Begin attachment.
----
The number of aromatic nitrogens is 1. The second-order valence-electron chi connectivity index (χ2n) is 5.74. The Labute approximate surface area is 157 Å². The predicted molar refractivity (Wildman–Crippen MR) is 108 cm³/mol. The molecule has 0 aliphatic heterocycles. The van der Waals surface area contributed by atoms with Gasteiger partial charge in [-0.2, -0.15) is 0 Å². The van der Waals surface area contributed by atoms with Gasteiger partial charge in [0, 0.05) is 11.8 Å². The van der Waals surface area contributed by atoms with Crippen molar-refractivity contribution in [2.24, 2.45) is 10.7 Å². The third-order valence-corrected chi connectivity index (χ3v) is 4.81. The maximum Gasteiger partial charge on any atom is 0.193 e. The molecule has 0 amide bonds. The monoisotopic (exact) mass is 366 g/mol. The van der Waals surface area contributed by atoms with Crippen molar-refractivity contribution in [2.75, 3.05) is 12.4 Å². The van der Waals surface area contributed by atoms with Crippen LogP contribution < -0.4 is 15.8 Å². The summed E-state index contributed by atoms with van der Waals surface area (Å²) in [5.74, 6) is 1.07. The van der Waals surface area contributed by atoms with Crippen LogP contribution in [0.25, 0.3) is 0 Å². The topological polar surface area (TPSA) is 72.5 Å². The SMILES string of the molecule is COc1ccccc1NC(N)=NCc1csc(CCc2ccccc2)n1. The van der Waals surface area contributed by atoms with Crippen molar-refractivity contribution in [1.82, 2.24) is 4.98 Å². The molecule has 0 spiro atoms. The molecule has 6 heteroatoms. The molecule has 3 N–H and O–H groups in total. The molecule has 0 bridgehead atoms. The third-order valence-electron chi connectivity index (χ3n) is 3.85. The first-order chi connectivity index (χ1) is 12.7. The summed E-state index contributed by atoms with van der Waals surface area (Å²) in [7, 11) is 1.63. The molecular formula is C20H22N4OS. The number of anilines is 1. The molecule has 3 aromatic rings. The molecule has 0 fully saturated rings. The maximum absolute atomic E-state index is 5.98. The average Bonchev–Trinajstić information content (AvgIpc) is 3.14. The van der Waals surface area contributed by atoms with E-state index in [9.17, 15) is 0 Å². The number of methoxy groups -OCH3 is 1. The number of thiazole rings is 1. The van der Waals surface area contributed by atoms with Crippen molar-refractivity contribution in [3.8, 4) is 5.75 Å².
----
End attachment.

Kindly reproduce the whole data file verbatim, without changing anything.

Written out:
The number of aromatic nitrogens is 1. The second-order valence-electron chi connectivity index (χ2n) is 5.74. The Labute approximate surface area is 157 Å². The predicted molar refractivity (Wildman–Crippen MR) is 108 cm³/mol. The molecule has 0 aliphatic heterocycles. The van der Waals surface area contributed by atoms with Gasteiger partial charge in [-0.2, -0.15) is 0 Å². The van der Waals surface area contributed by atoms with Gasteiger partial charge in [0, 0.05) is 11.8 Å². The van der Waals surface area contributed by atoms with Crippen molar-refractivity contribution in [2.24, 2.45) is 10.7 Å². The third-order valence-corrected chi connectivity index (χ3v) is 4.81. The maximum Gasteiger partial charge on any atom is 0.193 e. The molecule has 0 amide bonds. The monoisotopic (exact) mass is 366 g/mol. The van der Waals surface area contributed by atoms with Crippen molar-refractivity contribution in [2.75, 3.05) is 12.4 Å². The van der Waals surface area contributed by atoms with Crippen LogP contribution < -0.4 is 15.8 Å². The summed E-state index contributed by atoms with van der Waals surface area (Å²) in [5.74, 6) is 1.07. The van der Waals surface area contributed by atoms with Crippen LogP contribution in [0.25, 0.3) is 0 Å². The topological polar surface area (TPSA) is 72.5 Å². The SMILES string of the molecule is COc1ccccc1NC(N)=NCc1csc(CCc2ccccc2)n1. The van der Waals surface area contributed by atoms with Crippen molar-refractivity contribution in [1.82, 2.24) is 4.98 Å². The molecule has 0 spiro atoms. The molecule has 6 heteroatoms. The molecule has 3 N–H and O–H groups in total. The molecule has 0 bridgehead atoms. The third-order valence-electron chi connectivity index (χ3n) is 3.85. The first-order chi connectivity index (χ1) is 12.7. The summed E-state index contributed by atoms with van der Waals surface area (Å²) in [7, 11) is 1.63. The molecular formula is C20H22N4OS. The number of anilines is 1. The molecule has 3 aromatic rings. The molecule has 0 fully saturated rings. The maximum absolute atomic E-state index is 5.98. The average Bonchev–Trinajstić information content (AvgIpc) is 3.14. The van der Waals surface area contributed by atoms with E-state index in [9.17, 15) is 0 Å². The number of methoxy groups -OCH3 is 1. The number of thiazole rings is 1. The van der Waals surface area contributed by atoms with Crippen molar-refractivity contribution in [3.8, 4) is 5.75 Å².